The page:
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Promotion of Volunteerism
- Hoover initially hoped to persuade business men and state governments to continue as if there was no depression, to solve it through their own voluntary efforts.
- However, as the Depression worsened, businesses had no choice but to cut back. The problems were too great for volunteerism to work.
- Bankers set up the National Credit Corporation in October 1931 with the task of helping failing banks survive. However, with banks continuing to fail at unprecedented rates, the Corporation had spent only $10 million by the end of 1931. The Corporation died a death, showing again that individual financial concerns would almost always put their own interests before those of their country.
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- Hoover secured additional amounts from Congress to the tune of $500 million to help various agencies provide relief.
- He set up the President's Emergency Committee for Employment to help the agencies to organise their efforts. But he would not countenance direct federal relief, arguing that this destroyed self-help and created a class of people dependent on the government for handouts.
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Federal Home Loan Bank Act
- Passed in July 1932.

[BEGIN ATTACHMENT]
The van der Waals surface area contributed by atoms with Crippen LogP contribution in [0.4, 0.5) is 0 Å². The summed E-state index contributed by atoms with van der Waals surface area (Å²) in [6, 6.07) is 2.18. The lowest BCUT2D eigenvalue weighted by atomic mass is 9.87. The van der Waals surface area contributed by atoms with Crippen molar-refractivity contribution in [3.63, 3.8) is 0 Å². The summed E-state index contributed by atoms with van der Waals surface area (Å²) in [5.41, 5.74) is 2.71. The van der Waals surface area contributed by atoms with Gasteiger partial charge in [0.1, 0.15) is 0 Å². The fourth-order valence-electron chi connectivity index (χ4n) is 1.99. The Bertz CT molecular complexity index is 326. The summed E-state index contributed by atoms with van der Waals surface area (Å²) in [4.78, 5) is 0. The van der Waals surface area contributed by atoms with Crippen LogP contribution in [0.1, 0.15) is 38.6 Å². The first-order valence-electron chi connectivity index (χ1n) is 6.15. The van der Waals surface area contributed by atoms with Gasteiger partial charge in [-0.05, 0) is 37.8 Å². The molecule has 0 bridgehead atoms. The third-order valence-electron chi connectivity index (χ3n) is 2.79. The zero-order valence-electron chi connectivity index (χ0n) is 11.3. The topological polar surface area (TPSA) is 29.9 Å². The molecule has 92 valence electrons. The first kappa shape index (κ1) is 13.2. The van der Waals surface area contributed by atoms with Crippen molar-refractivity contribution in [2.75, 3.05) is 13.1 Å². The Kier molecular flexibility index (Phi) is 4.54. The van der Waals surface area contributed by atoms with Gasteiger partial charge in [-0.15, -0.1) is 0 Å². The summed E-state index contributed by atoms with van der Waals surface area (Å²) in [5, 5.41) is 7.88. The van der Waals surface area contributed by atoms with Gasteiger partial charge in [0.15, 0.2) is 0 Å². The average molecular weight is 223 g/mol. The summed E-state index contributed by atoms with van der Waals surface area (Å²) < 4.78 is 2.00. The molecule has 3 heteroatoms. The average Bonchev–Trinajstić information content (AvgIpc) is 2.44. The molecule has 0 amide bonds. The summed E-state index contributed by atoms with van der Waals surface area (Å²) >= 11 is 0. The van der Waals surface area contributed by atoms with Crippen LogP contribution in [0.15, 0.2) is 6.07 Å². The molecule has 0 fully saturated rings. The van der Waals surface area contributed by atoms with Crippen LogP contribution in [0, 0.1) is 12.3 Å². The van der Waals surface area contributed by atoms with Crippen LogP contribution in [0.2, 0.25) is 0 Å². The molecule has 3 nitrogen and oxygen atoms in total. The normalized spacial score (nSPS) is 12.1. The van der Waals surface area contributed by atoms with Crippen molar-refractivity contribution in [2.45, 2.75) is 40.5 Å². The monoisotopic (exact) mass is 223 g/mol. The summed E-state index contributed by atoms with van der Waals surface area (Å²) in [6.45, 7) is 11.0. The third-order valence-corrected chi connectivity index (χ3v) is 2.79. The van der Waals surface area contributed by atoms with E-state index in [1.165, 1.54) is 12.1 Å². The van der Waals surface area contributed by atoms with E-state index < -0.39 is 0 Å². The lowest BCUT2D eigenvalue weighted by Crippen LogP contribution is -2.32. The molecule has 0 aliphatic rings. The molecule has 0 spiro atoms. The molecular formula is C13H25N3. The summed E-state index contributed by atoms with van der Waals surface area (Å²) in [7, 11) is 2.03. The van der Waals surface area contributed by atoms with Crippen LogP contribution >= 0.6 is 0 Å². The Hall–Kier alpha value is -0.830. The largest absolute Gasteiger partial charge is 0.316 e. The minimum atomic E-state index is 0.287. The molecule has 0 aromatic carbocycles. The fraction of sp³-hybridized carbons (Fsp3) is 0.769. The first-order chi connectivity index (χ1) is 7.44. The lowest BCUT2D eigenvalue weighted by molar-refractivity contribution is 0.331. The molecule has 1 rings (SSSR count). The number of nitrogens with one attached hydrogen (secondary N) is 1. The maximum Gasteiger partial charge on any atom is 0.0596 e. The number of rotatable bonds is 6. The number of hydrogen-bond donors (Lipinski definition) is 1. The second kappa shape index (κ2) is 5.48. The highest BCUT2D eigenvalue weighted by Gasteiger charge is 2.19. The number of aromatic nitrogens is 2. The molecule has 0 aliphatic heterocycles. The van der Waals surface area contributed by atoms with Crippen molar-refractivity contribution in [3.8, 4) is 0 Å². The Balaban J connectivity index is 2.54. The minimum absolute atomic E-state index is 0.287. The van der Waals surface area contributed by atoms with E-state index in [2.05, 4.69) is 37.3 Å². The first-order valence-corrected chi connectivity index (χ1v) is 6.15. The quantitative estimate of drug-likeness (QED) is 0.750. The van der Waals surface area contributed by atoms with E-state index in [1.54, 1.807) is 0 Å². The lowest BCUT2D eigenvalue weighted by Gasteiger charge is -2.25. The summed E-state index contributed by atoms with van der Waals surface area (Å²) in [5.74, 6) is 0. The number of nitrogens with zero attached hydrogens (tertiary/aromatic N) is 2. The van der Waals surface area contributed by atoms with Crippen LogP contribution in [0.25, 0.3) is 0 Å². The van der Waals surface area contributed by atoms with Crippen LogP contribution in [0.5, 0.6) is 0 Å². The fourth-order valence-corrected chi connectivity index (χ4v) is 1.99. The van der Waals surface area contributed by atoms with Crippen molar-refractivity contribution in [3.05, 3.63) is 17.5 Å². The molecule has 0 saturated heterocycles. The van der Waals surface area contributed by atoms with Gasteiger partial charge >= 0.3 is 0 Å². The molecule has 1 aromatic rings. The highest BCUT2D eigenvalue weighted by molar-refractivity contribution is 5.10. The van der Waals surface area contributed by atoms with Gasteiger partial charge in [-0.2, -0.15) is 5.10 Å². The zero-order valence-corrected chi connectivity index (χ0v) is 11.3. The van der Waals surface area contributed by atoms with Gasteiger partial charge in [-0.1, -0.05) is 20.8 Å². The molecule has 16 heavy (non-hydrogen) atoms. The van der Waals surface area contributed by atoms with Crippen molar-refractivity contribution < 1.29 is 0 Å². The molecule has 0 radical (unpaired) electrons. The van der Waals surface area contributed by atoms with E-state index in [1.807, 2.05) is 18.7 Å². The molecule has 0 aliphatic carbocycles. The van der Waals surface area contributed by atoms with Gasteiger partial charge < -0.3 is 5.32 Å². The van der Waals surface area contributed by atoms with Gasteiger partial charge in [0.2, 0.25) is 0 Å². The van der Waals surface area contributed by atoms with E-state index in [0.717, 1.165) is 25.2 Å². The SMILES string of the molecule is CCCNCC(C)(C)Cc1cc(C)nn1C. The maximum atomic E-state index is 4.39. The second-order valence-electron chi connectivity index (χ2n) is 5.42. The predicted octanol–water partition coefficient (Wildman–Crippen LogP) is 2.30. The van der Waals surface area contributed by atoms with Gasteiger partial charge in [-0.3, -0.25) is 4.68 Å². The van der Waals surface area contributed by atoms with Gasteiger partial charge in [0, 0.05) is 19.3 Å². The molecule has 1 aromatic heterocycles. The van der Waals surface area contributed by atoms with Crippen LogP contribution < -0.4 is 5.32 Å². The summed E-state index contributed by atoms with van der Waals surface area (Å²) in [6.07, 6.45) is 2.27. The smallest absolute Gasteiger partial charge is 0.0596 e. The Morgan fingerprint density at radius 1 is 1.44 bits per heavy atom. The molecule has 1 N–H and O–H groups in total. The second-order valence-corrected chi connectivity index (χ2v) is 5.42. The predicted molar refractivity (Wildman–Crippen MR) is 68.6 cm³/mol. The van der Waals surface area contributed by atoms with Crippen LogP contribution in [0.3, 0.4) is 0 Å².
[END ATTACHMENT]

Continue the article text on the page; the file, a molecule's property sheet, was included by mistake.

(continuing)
- Intended to save mortgages by making credit easier. A series of Federal Home Loan banks was set up to help loan associations to provide mortgages.
- However, as the maximum loan was only 50% of the value of the property it was largely ineffective.
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Reconstruction Finance Corporation
- Established in January 1932.
- Had authority to lend up to $2 billion to rescue banks, insurance companies, railroads and construction companies in distress.
- Of its loans, 90% went to small and medium banks, and 70% to banks in towns with a population of less than 5000.
- It was argued, however, that 50% of loans went to the 7% of borrowers who happened to be the biggest banks.
- The government argued its case by saying that the largest firms were the biggest employers so it made sense to help them in the war against unemployment.
- In 1932, Hoover gave his support to the Emergency Relief and Construction Act, which authorised RFC to lend up to $1.5 billion to states to finance public works. However, to be eligible states had to declare bankruptcy and the works undertaken had to produce revenues that would eventually pay off the loans.
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War Veterans and the "Bonus Army"
- Ironically, Hoover was the one who had set up the Veteran Administration for those who had seen military service. Annual federal expenditure on veterans' disabilities was $675.8 million.
- Congress had agreed a veteran's "bonus" in 1925. Based on the number of years in service, it was to be paid in full to each veteran in 1945.
- When the Depression hit, many veterans said they needed it immediately.
- A march to Washington was organised to publicise their cause.
- By 15 June 1932, 20,000 people were camped in the capital. On that day the House of Representatives voted by 226 votes to 175 to allow immediate payment of the bonus.
- Two days later, because of the cost, the Senate vetoed this. Hoover offered $100,000 to pay for their transportation home.
- Many refused to budge.
- The Secretary of War called in troops under General Douglas MacArthur. Tanks and infantry not only shifted the squatters, but chased them back to the main camp where tear gas was used to disperse them.
- The Americans were horrified at the scenes and whether they were his fault or not, Hoover was blamed.